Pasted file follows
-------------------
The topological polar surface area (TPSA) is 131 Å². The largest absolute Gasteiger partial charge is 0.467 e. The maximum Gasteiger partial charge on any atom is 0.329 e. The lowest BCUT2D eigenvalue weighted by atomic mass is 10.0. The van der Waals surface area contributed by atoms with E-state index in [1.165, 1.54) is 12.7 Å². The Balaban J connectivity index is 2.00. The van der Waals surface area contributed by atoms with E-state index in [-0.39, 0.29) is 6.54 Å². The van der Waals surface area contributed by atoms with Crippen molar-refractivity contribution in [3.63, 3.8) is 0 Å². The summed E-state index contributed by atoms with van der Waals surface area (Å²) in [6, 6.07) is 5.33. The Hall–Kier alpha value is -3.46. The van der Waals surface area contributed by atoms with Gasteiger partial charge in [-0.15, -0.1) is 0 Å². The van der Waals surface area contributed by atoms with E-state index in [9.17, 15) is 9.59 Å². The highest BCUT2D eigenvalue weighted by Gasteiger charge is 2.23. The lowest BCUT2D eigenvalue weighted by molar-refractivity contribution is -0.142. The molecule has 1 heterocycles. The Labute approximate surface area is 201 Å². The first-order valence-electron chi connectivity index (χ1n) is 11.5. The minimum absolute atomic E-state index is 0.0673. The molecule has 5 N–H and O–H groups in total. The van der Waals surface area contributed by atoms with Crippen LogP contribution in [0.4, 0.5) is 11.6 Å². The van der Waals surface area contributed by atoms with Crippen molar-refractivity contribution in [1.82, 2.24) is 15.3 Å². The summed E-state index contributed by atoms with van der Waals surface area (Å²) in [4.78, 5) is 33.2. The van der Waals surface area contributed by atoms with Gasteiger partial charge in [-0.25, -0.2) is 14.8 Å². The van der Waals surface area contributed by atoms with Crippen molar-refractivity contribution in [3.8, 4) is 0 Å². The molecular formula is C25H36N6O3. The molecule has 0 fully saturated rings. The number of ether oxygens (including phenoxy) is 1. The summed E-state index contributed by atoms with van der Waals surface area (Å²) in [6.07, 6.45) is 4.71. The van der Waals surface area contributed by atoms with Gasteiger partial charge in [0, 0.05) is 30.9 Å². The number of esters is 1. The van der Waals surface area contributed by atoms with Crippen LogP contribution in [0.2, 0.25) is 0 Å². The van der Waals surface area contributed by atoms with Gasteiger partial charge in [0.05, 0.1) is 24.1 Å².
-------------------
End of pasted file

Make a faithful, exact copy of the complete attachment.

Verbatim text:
The topological polar surface area (TPSA) is 131 Å². The largest absolute Gasteiger partial charge is 0.467 e. The maximum Gasteiger partial charge on any atom is 0.329 e. The lowest BCUT2D eigenvalue weighted by atomic mass is 10.0. The van der Waals surface area contributed by atoms with E-state index in [1.165, 1.54) is 12.7 Å². The Balaban J connectivity index is 2.00. The van der Waals surface area contributed by atoms with E-state index in [-0.39, 0.29) is 6.54 Å². The van der Waals surface area contributed by atoms with Crippen molar-refractivity contribution in [3.63, 3.8) is 0 Å². The summed E-state index contributed by atoms with van der Waals surface area (Å²) in [6, 6.07) is 5.33. The Hall–Kier alpha value is -3.46. The van der Waals surface area contributed by atoms with Gasteiger partial charge in [-0.15, -0.1) is 0 Å². The van der Waals surface area contributed by atoms with E-state index in [9.17, 15) is 9.59 Å². The highest BCUT2D eigenvalue weighted by Gasteiger charge is 2.23. The lowest BCUT2D eigenvalue weighted by molar-refractivity contribution is -0.142. The molecule has 1 heterocycles. The Labute approximate surface area is 201 Å². The first-order valence-electron chi connectivity index (χ1n) is 11.5. The minimum absolute atomic E-state index is 0.0673. The molecule has 5 N–H and O–H groups in total. The van der Waals surface area contributed by atoms with Crippen LogP contribution in [0.4, 0.5) is 11.6 Å². The van der Waals surface area contributed by atoms with Crippen molar-refractivity contribution in [1.82, 2.24) is 15.3 Å². The summed E-state index contributed by atoms with van der Waals surface area (Å²) in [4.78, 5) is 33.2. The van der Waals surface area contributed by atoms with Gasteiger partial charge in [-0.25, -0.2) is 14.8 Å². The van der Waals surface area contributed by atoms with Crippen molar-refractivity contribution in [3.8, 4) is 0 Å². The molecular formula is C25H36N6O3. The molecule has 0 fully saturated rings. The number of ether oxygens (including phenoxy) is 1. The summed E-state index contributed by atoms with van der Waals surface area (Å²) in [6.07, 6.45) is 4.71. The van der Waals surface area contributed by atoms with Gasteiger partial charge in [0, 0.05) is 30.9 Å². The number of esters is 1. The van der Waals surface area contributed by atoms with Crippen LogP contribution in [0.2, 0.25) is 0 Å². The van der Waals surface area contributed by atoms with Gasteiger partial charge in [0.05, 0.1) is 24.1 Å².